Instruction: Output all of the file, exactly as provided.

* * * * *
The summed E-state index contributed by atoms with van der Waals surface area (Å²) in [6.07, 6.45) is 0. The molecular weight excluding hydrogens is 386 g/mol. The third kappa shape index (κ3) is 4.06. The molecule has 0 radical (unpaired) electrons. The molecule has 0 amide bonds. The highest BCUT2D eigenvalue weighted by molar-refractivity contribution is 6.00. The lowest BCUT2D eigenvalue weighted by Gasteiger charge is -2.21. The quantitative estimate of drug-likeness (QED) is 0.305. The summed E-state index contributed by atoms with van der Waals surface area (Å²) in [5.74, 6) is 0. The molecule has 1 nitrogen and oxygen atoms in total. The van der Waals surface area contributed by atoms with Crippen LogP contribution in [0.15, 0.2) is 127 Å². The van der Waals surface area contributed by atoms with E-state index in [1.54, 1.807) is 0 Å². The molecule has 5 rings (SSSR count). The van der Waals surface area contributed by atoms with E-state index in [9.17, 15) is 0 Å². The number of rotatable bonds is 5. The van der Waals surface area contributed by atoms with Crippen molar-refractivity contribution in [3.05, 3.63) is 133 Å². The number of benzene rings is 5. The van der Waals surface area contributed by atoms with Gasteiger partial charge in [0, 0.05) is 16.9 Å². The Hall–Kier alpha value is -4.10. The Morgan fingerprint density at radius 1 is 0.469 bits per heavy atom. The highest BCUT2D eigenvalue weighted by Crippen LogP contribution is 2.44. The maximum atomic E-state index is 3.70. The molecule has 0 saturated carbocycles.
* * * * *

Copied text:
The summed E-state index contributed by atoms with van der Waals surface area (Å²) in [6.07, 6.45) is 0. The molecular weight excluding hydrogens is 386 g/mol. The third kappa shape index (κ3) is 4.06. The molecule has 0 radical (unpaired) electrons. The molecule has 0 amide bonds. The highest BCUT2D eigenvalue weighted by molar-refractivity contribution is 6.00. The lowest BCUT2D eigenvalue weighted by Gasteiger charge is -2.21. The quantitative estimate of drug-likeness (QED) is 0.305. The summed E-state index contributed by atoms with van der Waals surface area (Å²) in [5.74, 6) is 0. The molecule has 1 nitrogen and oxygen atoms in total. The van der Waals surface area contributed by atoms with Crippen LogP contribution in [0.15, 0.2) is 127 Å². The van der Waals surface area contributed by atoms with E-state index in [1.54, 1.807) is 0 Å². The molecule has 5 rings (SSSR count). The van der Waals surface area contributed by atoms with E-state index in [9.17, 15) is 0 Å². The number of rotatable bonds is 5. The van der Waals surface area contributed by atoms with Crippen molar-refractivity contribution in [3.05, 3.63) is 133 Å². The number of benzene rings is 5. The van der Waals surface area contributed by atoms with Gasteiger partial charge in [0, 0.05) is 16.9 Å². The Hall–Kier alpha value is -4.10. The Morgan fingerprint density at radius 1 is 0.469 bits per heavy atom. The highest BCUT2D eigenvalue weighted by Crippen LogP contribution is 2.44. The maximum atomic E-state index is 3.70. The molecule has 0 saturated carbocycles.